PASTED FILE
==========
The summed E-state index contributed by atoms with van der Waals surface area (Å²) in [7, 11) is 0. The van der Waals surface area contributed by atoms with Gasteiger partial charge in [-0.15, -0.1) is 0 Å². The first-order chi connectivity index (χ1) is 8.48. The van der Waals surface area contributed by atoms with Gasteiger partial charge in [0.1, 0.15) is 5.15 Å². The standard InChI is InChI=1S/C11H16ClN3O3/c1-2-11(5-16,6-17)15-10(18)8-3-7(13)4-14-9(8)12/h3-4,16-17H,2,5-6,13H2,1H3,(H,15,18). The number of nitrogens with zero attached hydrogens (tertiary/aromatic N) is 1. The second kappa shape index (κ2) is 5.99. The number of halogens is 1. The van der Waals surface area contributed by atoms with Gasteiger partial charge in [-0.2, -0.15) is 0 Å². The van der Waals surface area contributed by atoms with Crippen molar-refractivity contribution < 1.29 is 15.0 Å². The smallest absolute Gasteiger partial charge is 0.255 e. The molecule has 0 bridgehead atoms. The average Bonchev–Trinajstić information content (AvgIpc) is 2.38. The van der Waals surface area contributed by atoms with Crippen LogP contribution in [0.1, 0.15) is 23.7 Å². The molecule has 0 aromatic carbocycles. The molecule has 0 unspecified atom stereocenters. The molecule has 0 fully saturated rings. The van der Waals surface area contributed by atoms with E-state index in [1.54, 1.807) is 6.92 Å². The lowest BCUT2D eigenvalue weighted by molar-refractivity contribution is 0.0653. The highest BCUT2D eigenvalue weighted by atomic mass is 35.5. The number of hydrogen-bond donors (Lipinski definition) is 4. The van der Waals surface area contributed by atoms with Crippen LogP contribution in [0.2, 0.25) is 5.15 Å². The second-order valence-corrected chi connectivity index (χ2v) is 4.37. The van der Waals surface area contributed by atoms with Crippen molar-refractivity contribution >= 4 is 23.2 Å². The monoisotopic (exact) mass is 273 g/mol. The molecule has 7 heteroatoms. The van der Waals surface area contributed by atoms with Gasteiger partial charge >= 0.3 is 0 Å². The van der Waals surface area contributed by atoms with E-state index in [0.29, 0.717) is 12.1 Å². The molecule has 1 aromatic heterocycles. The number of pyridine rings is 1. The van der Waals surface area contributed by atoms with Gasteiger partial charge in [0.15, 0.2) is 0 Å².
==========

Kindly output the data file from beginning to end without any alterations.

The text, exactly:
The summed E-state index contributed by atoms with van der Waals surface area (Å²) in [7, 11) is 0. The van der Waals surface area contributed by atoms with Gasteiger partial charge in [-0.15, -0.1) is 0 Å². The first-order chi connectivity index (χ1) is 8.48. The van der Waals surface area contributed by atoms with Gasteiger partial charge in [0.1, 0.15) is 5.15 Å². The standard InChI is InChI=1S/C11H16ClN3O3/c1-2-11(5-16,6-17)15-10(18)8-3-7(13)4-14-9(8)12/h3-4,16-17H,2,5-6,13H2,1H3,(H,15,18). The number of nitrogens with zero attached hydrogens (tertiary/aromatic N) is 1. The second kappa shape index (κ2) is 5.99. The number of halogens is 1. The van der Waals surface area contributed by atoms with Gasteiger partial charge in [-0.2, -0.15) is 0 Å². The van der Waals surface area contributed by atoms with Crippen molar-refractivity contribution < 1.29 is 15.0 Å². The smallest absolute Gasteiger partial charge is 0.255 e. The molecule has 0 bridgehead atoms. The average Bonchev–Trinajstić information content (AvgIpc) is 2.38. The van der Waals surface area contributed by atoms with Crippen LogP contribution in [0.1, 0.15) is 23.7 Å². The molecule has 0 aromatic carbocycles. The molecule has 0 unspecified atom stereocenters. The molecule has 0 fully saturated rings. The van der Waals surface area contributed by atoms with E-state index in [1.54, 1.807) is 6.92 Å². The lowest BCUT2D eigenvalue weighted by molar-refractivity contribution is 0.0653. The highest BCUT2D eigenvalue weighted by atomic mass is 35.5. The number of hydrogen-bond donors (Lipinski definition) is 4. The van der Waals surface area contributed by atoms with Crippen LogP contribution in [0.2, 0.25) is 5.15 Å². The second-order valence-corrected chi connectivity index (χ2v) is 4.37. The van der Waals surface area contributed by atoms with Crippen molar-refractivity contribution >= 4 is 23.2 Å². The monoisotopic (exact) mass is 273 g/mol. The molecule has 7 heteroatoms. The van der Waals surface area contributed by atoms with Gasteiger partial charge >= 0.3 is 0 Å². The van der Waals surface area contributed by atoms with E-state index in [0.29, 0.717) is 12.1 Å². The molecule has 1 aromatic heterocycles. The number of pyridine rings is 1. The van der Waals surface area contributed by atoms with Gasteiger partial charge in [0.15, 0.2) is 0 Å².